Keeping up with B2B Fulfillment Demands this Holiday Season

Tags: Warehousing, Retail, E-commerce, Fulfillment

According to a recent report by CBRE, the average U.S. warehouse is about 34 years old. While this may seem relatively “young” compared to other infrastructure still in operation within the U.S., in our digitally transformed world, any 34-year-old technology is practically a senior citizen.

What’s more, within retail, the last five years has seen the rise of e-commerce as a preferred shopping method for consumers. It’s no surprise that the same CBRE report notes that U.S. warehouses are currently under significant strain to keep up with demand.

Inevitably, this puts retailers in the B2B space in a pickle, especially in the peak of holiday sales season. As we already know, many manufacturers are not set up operationally to handle small orders given that they’ve historically only needed to ship in bulk to retail fulfillment partners.

Retailers with warehouses and distribution centers built before the mid-2000s face a similar challenge — the buildings just weren’t designed to support the high order volume or the various flavors that e-commerce fulfillment demands.

However, that’s not to say that all is lost during this peak sales season. Retailers can maximize their fulfillment strategies while dealing with warehouse constraints by concentrating on the following next steps:

Utilizing physical stores as fulfillment hubs

As e-commerce continues to place constraints on warehouses, B2C retailers can minimize pain points by looking to their network of physical stores to fulfill e-commerce demands. For example, while a retailer’s warehouse partner may be located in only one region of the country, retailers can leverage their physical stores to quickly and efficiently serve all regions in half the time by utilizing store locations that are closer to the customer – leading to faster fulfillment methods and reduced costs.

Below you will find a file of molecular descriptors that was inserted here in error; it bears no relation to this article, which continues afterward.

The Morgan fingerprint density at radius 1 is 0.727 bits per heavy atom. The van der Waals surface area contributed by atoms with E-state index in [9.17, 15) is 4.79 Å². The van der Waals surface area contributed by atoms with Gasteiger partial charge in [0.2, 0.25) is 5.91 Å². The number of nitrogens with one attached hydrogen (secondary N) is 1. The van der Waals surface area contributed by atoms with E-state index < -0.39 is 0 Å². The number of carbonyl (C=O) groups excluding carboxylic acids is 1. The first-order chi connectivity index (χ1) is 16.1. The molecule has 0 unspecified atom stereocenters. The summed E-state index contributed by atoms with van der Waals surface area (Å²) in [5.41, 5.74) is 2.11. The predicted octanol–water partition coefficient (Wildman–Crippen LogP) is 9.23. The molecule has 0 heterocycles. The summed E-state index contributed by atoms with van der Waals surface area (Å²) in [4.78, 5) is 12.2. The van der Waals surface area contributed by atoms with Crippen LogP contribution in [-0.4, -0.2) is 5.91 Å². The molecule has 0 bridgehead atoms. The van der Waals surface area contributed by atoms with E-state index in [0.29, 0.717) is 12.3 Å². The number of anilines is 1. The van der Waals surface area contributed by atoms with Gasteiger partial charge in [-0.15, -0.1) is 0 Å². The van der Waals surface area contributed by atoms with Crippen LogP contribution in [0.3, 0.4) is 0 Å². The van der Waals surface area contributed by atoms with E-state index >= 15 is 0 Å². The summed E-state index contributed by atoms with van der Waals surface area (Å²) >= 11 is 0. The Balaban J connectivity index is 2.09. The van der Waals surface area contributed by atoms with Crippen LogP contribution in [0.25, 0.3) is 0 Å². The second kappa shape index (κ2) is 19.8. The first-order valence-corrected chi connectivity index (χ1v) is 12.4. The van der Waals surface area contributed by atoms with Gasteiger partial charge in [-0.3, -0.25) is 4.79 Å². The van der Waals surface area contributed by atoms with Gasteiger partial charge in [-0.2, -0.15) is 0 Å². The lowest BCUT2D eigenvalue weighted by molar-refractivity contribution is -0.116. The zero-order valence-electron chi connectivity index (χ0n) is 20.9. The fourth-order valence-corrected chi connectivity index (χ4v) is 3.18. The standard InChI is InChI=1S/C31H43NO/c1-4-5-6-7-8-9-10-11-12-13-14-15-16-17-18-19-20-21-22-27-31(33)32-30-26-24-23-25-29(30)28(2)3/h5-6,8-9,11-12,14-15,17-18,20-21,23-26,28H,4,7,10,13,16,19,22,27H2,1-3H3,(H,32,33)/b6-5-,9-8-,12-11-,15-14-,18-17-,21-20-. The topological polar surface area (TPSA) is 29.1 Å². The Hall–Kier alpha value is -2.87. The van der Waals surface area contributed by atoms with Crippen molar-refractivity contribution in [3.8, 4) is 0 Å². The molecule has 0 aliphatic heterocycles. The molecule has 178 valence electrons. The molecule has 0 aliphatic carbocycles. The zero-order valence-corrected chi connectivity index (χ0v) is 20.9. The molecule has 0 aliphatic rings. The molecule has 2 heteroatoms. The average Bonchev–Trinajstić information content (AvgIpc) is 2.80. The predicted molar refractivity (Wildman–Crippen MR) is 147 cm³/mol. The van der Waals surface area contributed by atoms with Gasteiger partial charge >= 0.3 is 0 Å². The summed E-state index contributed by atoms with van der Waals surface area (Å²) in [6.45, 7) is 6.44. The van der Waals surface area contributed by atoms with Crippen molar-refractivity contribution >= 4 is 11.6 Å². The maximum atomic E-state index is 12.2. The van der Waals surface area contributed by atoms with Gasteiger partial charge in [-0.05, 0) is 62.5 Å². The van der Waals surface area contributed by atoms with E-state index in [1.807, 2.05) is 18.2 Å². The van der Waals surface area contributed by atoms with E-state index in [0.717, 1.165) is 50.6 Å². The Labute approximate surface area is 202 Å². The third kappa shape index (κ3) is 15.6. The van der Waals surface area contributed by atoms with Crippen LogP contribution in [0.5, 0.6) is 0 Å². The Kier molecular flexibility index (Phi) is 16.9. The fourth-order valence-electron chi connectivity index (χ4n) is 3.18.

What’s more, by leveraging physical stores, retailers can offer their customers expanded fulfillment options including the ability to buy online and pick up in store (BOPUS) or buy online and return in store, leading to increased foot traffic and an improved customer shopper experience. As an added benefit, a well-run BOPUS program effectively increases the online holiday shopping season by up to a week, since online shoppers are able to pick up online purchases that wouldn’t otherwise get delivered to home in time for the big day.

Working with dropship partners

As well, retailers can look to their dropship partners this holiday season to minimize warehouse constraints. By working with their third-party dropship vendors, retailers can essentially forgo having their product touch the warehouse and free warehouse resources for critical products and projects.

Keeping everyone connected with accurate inventory visibility

As retailers look to expand fulfillment capabilities beyond their warehouse this holiday season, inventory visibility for all parties will be key. For example, should your customers look to your physical stores to complete their fulfillment needs, ensuring the product is actually there and not showing out-of-stock will be crucial to ensuring a smooth process.

As e-commerce continues to challenge operations and infrastructure on the backend this holiday season, retailers can minimize their current warehouse operation pain points by looking to their network of stores, dealers, and dropship vendors to offset this challenge. They are set up to handle a high volume of small orders, are experienced in this type of fulfillment, and already have inventory sitting closer to end consumers. This is good news for all parties: Merchants get more value from existing assets and infrastructure while cutting shipping costs, stores can increase inventory turnover and reduce markdowns, and customers get the products they want when they want them.

 






Visit Our Sponsors